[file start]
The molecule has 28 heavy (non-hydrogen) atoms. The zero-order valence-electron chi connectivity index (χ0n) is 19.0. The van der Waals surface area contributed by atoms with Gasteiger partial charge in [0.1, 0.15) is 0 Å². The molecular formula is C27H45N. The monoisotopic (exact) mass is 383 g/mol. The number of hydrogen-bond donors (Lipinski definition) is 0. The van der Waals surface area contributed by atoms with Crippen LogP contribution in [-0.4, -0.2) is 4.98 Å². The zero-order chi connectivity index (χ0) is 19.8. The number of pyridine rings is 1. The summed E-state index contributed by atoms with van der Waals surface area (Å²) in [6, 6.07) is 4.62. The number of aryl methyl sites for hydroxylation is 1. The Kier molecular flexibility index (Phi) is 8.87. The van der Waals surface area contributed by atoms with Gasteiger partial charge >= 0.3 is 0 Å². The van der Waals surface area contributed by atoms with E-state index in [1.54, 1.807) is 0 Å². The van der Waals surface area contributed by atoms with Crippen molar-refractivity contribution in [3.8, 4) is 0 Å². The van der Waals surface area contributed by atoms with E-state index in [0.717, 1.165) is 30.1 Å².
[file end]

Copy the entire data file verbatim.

The molecule has 28 heavy (non-hydrogen) atoms. The zero-order valence-electron chi connectivity index (χ0n) is 19.0. The van der Waals surface area contributed by atoms with Gasteiger partial charge in [0.1, 0.15) is 0 Å². The molecular formula is C27H45N. The monoisotopic (exact) mass is 383 g/mol. The number of hydrogen-bond donors (Lipinski definition) is 0. The van der Waals surface area contributed by atoms with Crippen LogP contribution in [-0.4, -0.2) is 4.98 Å². The zero-order chi connectivity index (χ0) is 19.8. The number of pyridine rings is 1. The summed E-state index contributed by atoms with van der Waals surface area (Å²) in [6, 6.07) is 4.62. The number of aryl methyl sites for hydroxylation is 1. The Kier molecular flexibility index (Phi) is 8.87. The van der Waals surface area contributed by atoms with Gasteiger partial charge >= 0.3 is 0 Å². The van der Waals surface area contributed by atoms with E-state index in [1.54, 1.807) is 0 Å². The van der Waals surface area contributed by atoms with Crippen molar-refractivity contribution in [3.8, 4) is 0 Å². The van der Waals surface area contributed by atoms with E-state index in [0.717, 1.165) is 30.1 Å².